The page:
Tehran currently hosts one of the largest rhinoplasty markets in the world, and rhinoplasty is the most sought after cosmetic surgery in the country. This article examines whether the rhinoplasty trend reflects a shift in Iranians' attitudes towards their ethnic and cultural identity. It is argued that fashion and beauty norms in Tehran are certainly informed by globalised images, but these are mediated by Iranian moralities of prestige, image consciousness and class awareness. Thus, while many of the persons interviewed described 'Iranian noses' as aesthetically inferior to 'European noses', their statements were not necessarily coupled with a desire to negate Iranian identity.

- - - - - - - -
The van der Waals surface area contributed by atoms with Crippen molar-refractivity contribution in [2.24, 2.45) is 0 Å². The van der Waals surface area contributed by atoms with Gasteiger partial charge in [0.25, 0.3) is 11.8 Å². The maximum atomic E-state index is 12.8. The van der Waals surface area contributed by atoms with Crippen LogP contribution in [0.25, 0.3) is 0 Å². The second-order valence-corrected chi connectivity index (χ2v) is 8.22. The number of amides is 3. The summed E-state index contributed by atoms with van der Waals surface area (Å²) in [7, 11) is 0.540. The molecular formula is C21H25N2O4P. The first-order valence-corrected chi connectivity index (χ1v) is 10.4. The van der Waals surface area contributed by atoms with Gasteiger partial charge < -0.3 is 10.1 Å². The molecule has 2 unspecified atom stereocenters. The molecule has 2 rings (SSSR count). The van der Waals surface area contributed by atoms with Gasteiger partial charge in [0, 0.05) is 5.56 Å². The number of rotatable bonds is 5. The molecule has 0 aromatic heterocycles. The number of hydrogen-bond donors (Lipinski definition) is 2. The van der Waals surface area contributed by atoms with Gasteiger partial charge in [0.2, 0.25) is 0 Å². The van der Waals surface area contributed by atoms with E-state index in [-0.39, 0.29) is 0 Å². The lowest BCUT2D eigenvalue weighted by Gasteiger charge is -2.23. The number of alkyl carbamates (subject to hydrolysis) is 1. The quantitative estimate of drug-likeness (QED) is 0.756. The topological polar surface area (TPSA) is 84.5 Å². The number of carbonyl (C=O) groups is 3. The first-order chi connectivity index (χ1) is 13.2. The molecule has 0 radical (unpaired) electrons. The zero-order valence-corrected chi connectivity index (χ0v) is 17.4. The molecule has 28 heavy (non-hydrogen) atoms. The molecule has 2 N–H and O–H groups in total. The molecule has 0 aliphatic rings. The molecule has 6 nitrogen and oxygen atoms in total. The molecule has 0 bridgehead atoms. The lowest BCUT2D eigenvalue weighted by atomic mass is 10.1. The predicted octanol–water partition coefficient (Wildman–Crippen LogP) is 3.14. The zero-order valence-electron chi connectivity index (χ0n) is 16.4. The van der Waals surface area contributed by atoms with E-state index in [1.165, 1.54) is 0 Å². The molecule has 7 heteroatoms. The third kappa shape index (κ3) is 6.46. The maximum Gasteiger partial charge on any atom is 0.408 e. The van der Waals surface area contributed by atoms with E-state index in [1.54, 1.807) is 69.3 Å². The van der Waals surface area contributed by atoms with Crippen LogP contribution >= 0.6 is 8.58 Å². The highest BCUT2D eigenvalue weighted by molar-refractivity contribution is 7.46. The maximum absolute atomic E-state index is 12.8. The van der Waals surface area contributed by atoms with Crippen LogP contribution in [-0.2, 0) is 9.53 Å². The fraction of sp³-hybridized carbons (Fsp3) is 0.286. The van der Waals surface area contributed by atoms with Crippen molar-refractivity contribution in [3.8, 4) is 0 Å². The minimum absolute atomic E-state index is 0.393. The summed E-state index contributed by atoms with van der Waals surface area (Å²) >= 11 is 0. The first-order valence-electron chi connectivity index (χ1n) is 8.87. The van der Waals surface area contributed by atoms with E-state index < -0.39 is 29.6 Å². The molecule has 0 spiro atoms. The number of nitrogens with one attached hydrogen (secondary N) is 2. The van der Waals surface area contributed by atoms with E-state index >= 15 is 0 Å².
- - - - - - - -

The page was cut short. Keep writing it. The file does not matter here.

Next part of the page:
Rhinoplasty and Identity in Tehran
Iranian Women and Cosmetic Nose Surgery
In this article, the author investigates, from an anthropological point of view, why many Iranian women (and even some men) resort to rhinoplasty – that is, surgery to alter the appearance of the nose – for cosmetic purposes. When did this phenomenon begin in Iran? Which social classes and ages are concerned? What is the relationship between this practice and Iranian society in general? Is it the result of foreign cultural influences? What comparisons can be made with other cultures? Born of a micro-sociological case, these interrogations address the anthropology of Iranian society, which, like many others, has been engaged for several decades in an ‘exchange process’ that today is commonly known as globalisation.